It has rained every day for the past week and a half, or more. There have been a few days of partial sun, but it never lasts for long. June, in New England, is the rainy season, after all. My Mother has always said that it doesn’t become real summer here until after July 4th. It’s true. April showers don’t bring universal May flowers.
Mama and I went out to the woods this morning. The rain let up for a while, consenting somewhat begrudgingly to a few foggy spatters of drizzle instead of a real shower. We took advantage of the relative lack of falling water while it lasted, and escaped with the dog and our cameras, out into the swimming silver air and the saturated forest.
Everything is either dark, dark brown, or dazzling, near blinding green. The trees are stained deepest mahogany, almost black, bark soaked through and dripping with cloud. The path is umber, russet, faint sienna with the fallen leaves of countless years, mouldering unhurriedly. Yet all around, above, beside, between the trees, the forest floor, the boughs, everything, all is green.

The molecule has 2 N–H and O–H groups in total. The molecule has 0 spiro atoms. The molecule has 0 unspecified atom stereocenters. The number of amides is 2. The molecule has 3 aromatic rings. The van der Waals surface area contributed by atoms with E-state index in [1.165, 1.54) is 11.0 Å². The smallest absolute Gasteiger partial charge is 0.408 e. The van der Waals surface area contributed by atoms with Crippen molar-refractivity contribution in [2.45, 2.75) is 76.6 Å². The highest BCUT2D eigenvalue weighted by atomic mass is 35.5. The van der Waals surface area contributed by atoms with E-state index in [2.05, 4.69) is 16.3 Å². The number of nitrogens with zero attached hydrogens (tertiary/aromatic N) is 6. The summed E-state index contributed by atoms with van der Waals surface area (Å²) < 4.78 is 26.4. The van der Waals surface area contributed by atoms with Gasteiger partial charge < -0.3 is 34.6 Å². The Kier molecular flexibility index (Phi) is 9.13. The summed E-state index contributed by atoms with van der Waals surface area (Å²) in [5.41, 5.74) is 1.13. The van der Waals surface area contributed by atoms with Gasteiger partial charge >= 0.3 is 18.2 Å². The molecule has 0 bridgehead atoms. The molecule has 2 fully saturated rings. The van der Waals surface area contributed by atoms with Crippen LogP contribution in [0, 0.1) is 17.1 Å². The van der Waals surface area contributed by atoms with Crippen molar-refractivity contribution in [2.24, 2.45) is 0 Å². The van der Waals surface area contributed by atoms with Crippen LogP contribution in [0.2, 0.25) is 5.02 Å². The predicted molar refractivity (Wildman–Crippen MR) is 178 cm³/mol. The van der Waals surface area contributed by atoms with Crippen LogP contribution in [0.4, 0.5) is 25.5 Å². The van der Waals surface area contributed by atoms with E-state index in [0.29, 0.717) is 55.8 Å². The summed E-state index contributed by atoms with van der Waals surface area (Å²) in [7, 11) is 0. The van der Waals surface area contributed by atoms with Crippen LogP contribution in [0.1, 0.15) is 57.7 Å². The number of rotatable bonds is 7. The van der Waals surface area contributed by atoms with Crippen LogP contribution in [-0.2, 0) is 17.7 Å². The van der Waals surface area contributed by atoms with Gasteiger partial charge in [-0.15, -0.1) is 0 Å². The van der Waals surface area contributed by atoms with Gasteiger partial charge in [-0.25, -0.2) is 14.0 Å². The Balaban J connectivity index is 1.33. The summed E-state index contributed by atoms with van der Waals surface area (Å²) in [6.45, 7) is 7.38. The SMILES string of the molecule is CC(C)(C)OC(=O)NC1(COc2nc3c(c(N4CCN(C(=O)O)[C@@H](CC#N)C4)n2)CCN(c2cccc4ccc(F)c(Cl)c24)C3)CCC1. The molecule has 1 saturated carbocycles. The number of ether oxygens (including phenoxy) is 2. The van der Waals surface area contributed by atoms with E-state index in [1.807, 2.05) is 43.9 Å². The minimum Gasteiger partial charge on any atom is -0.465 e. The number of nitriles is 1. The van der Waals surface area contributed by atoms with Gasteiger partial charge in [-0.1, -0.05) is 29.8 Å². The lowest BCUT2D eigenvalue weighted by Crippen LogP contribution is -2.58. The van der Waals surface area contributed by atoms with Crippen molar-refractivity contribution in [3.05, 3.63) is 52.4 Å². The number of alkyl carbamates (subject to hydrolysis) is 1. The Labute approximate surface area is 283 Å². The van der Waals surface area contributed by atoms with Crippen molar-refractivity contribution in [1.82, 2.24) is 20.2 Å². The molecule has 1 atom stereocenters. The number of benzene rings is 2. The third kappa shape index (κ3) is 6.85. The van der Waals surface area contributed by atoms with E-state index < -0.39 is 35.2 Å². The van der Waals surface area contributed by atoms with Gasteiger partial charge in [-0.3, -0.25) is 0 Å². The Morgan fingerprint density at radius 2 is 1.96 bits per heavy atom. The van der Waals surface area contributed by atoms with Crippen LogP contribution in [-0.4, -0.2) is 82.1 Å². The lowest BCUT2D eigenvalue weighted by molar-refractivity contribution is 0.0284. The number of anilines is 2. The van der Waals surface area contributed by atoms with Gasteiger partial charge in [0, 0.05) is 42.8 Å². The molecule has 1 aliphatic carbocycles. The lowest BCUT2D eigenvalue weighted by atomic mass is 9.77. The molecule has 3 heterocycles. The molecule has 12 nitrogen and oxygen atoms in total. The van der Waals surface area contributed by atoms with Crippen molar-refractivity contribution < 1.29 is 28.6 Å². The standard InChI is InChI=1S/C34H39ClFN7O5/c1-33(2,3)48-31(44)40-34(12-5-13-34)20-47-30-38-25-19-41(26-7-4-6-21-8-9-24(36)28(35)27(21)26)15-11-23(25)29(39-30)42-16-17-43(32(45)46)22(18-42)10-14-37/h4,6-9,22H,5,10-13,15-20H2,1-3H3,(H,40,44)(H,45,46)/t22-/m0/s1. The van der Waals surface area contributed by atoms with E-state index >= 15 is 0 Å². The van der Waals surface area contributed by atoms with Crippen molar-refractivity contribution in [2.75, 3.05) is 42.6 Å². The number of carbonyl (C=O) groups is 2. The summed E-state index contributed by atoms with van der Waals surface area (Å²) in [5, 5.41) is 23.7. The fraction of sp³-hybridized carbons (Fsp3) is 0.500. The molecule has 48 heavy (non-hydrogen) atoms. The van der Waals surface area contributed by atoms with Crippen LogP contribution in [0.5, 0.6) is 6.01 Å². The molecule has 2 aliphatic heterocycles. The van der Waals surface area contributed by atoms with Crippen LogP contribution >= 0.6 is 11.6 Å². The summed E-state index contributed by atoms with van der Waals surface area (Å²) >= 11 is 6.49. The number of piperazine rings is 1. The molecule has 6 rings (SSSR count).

The endless rain has turned all to emerald. It bleeds, pooling, wet, color dripping from color, shading the ground, the branches, my hands and face, the very air. All is cloaked in the virescent glow of life piled on life, growing thicker, deeper, firmer. It is so far from the Fall, and there seems no death. Ferns grow up, covering the thick bed of leaves, knee-high and running, emerald and jade issuing from the earth, or leaking into it. The sky is saturated with it, the mist, hanging in sheets and swathes of veil and shroud, glimmers faint, the color of the ferns, the leaves above.
Small in all the green and brown, there is a spot of red–two–three. Wild strawberries the size of hazelnuts, huge and juicy, weeping their scent into the mist, whispering the faintest hint of a childhood left behind, summer days in a Meadow as big as the world, overflowing with Yavanna’s bounty. Beneath them, a young newt, still bright orange, compelled onward by internal compass, seeking some new place of water and life in which to grow up.
And to all this glory, this ache of the earth, this greening over of all that once was dead, as it cries onward, tearing at my heart and turning my hair to a tangle of raindrops and bits of twig, to all this that is good, I cling.